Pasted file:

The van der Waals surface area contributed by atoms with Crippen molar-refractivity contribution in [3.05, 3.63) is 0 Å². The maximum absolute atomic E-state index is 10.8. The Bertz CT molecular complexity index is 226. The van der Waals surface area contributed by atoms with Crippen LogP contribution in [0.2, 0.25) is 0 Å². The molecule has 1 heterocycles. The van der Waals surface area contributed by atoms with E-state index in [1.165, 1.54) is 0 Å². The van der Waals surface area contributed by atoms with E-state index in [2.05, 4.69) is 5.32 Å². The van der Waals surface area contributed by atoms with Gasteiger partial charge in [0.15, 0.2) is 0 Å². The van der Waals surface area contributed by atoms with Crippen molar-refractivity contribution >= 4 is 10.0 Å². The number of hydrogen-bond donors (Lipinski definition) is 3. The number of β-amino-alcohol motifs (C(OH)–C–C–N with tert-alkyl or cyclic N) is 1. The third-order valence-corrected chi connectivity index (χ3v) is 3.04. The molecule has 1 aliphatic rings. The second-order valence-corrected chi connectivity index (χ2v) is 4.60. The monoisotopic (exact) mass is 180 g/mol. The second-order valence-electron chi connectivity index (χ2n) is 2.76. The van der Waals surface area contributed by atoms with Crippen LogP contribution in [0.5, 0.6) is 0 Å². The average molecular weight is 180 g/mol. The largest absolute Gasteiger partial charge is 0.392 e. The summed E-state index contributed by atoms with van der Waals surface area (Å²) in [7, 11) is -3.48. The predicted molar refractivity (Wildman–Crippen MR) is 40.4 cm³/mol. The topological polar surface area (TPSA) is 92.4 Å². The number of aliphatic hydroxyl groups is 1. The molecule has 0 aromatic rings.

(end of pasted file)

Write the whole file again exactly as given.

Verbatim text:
The van der Waals surface area contributed by atoms with Crippen molar-refractivity contribution in [3.05, 3.63) is 0 Å². The maximum absolute atomic E-state index is 10.8. The Bertz CT molecular complexity index is 226. The van der Waals surface area contributed by atoms with Crippen LogP contribution in [0.2, 0.25) is 0 Å². The molecule has 1 heterocycles. The van der Waals surface area contributed by atoms with E-state index in [1.165, 1.54) is 0 Å². The van der Waals surface area contributed by atoms with E-state index in [2.05, 4.69) is 5.32 Å². The van der Waals surface area contributed by atoms with Gasteiger partial charge in [0.15, 0.2) is 0 Å². The van der Waals surface area contributed by atoms with Crippen molar-refractivity contribution >= 4 is 10.0 Å². The number of hydrogen-bond donors (Lipinski definition) is 3. The number of β-amino-alcohol motifs (C(OH)–C–C–N with tert-alkyl or cyclic N) is 1. The third-order valence-corrected chi connectivity index (χ3v) is 3.04. The molecule has 1 aliphatic rings. The second-order valence-corrected chi connectivity index (χ2v) is 4.60. The monoisotopic (exact) mass is 180 g/mol. The second-order valence-electron chi connectivity index (χ2n) is 2.76. The van der Waals surface area contributed by atoms with Crippen LogP contribution in [0.5, 0.6) is 0 Å². The average molecular weight is 180 g/mol. The largest absolute Gasteiger partial charge is 0.392 e. The summed E-state index contributed by atoms with van der Waals surface area (Å²) in [7, 11) is -3.48. The predicted molar refractivity (Wildman–Crippen MR) is 40.4 cm³/mol. The topological polar surface area (TPSA) is 92.4 Å². The number of aliphatic hydroxyl groups is 1. The molecule has 0 aromatic rings.